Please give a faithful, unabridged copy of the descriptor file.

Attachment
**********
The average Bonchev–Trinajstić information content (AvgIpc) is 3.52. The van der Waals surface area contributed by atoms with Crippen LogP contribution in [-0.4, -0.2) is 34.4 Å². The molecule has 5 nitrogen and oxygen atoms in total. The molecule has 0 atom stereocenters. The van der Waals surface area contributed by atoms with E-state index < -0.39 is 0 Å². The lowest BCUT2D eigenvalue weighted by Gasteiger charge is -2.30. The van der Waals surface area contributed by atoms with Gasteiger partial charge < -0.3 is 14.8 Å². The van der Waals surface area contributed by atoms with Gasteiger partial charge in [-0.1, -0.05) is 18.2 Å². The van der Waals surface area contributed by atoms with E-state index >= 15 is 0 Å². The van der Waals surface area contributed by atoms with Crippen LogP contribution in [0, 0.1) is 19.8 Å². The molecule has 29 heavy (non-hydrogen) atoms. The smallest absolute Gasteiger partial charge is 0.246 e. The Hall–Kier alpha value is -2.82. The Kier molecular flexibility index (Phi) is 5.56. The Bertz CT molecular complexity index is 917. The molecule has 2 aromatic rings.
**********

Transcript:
The average Bonchev–Trinajstić information content (AvgIpc) is 3.52. The van der Waals surface area contributed by atoms with Crippen LogP contribution in [-0.4, -0.2) is 34.4 Å². The molecule has 5 nitrogen and oxygen atoms in total. The molecule has 0 atom stereocenters. The van der Waals surface area contributed by atoms with E-state index < -0.39 is 0 Å². The lowest BCUT2D eigenvalue weighted by Gasteiger charge is -2.30. The van der Waals surface area contributed by atoms with Gasteiger partial charge < -0.3 is 14.8 Å². The van der Waals surface area contributed by atoms with Gasteiger partial charge in [-0.1, -0.05) is 18.2 Å². The van der Waals surface area contributed by atoms with E-state index >= 15 is 0 Å². The van der Waals surface area contributed by atoms with Crippen LogP contribution in [0, 0.1) is 19.8 Å². The molecule has 29 heavy (non-hydrogen) atoms. The smallest absolute Gasteiger partial charge is 0.246 e. The Hall–Kier alpha value is -2.82. The Kier molecular flexibility index (Phi) is 5.56. The Bertz CT molecular complexity index is 917. The molecule has 2 aromatic rings.